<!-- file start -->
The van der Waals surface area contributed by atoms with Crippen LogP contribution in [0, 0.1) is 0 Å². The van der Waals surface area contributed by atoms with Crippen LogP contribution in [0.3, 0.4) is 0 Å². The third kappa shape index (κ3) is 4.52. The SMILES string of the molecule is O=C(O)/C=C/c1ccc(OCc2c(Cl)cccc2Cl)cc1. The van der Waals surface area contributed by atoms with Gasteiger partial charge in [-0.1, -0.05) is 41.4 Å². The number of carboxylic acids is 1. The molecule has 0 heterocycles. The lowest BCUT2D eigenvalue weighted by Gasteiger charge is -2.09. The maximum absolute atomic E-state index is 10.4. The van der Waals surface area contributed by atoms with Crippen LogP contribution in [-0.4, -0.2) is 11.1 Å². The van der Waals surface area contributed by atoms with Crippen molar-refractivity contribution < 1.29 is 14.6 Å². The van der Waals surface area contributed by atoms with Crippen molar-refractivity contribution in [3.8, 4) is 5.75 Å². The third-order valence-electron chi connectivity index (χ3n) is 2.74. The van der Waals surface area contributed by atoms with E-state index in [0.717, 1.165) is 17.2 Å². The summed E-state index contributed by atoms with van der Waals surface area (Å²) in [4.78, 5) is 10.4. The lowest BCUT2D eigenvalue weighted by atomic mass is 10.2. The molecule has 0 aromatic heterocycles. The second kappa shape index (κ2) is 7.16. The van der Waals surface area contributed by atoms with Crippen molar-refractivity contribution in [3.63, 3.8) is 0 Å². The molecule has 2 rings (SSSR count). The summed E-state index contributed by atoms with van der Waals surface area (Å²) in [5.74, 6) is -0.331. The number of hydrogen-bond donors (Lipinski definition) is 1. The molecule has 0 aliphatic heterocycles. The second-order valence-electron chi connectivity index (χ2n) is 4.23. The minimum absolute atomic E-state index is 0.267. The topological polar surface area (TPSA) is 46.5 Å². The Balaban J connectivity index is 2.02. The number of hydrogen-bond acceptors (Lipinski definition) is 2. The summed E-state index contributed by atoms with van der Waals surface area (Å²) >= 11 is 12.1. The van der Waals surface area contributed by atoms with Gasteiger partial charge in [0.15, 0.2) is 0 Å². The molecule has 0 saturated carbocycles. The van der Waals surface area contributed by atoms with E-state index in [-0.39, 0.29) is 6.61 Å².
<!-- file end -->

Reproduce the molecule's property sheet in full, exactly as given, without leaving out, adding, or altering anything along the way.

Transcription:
The van der Waals surface area contributed by atoms with Crippen LogP contribution in [0, 0.1) is 0 Å². The van der Waals surface area contributed by atoms with Crippen LogP contribution in [0.3, 0.4) is 0 Å². The third kappa shape index (κ3) is 4.52. The SMILES string of the molecule is O=C(O)/C=C/c1ccc(OCc2c(Cl)cccc2Cl)cc1. The van der Waals surface area contributed by atoms with Gasteiger partial charge in [-0.1, -0.05) is 41.4 Å². The number of carboxylic acids is 1. The molecule has 0 heterocycles. The lowest BCUT2D eigenvalue weighted by Gasteiger charge is -2.09. The maximum absolute atomic E-state index is 10.4. The van der Waals surface area contributed by atoms with Crippen LogP contribution in [-0.4, -0.2) is 11.1 Å². The van der Waals surface area contributed by atoms with Crippen molar-refractivity contribution < 1.29 is 14.6 Å². The van der Waals surface area contributed by atoms with Crippen molar-refractivity contribution in [3.8, 4) is 5.75 Å². The third-order valence-electron chi connectivity index (χ3n) is 2.74. The van der Waals surface area contributed by atoms with E-state index in [0.717, 1.165) is 17.2 Å². The summed E-state index contributed by atoms with van der Waals surface area (Å²) in [4.78, 5) is 10.4. The lowest BCUT2D eigenvalue weighted by atomic mass is 10.2. The molecule has 0 aromatic heterocycles. The second kappa shape index (κ2) is 7.16. The van der Waals surface area contributed by atoms with Crippen molar-refractivity contribution in [3.63, 3.8) is 0 Å². The molecule has 2 rings (SSSR count). The summed E-state index contributed by atoms with van der Waals surface area (Å²) in [5.74, 6) is -0.331. The number of hydrogen-bond donors (Lipinski definition) is 1. The molecule has 0 aliphatic heterocycles. The second-order valence-electron chi connectivity index (χ2n) is 4.23. The minimum absolute atomic E-state index is 0.267. The topological polar surface area (TPSA) is 46.5 Å². The Balaban J connectivity index is 2.02. The number of hydrogen-bond acceptors (Lipinski definition) is 2. The summed E-state index contributed by atoms with van der Waals surface area (Å²) >= 11 is 12.1. The van der Waals surface area contributed by atoms with Gasteiger partial charge in [0.15, 0.2) is 0 Å². The molecule has 0 saturated carbocycles. The van der Waals surface area contributed by atoms with E-state index in [-0.39, 0.29) is 6.61 Å².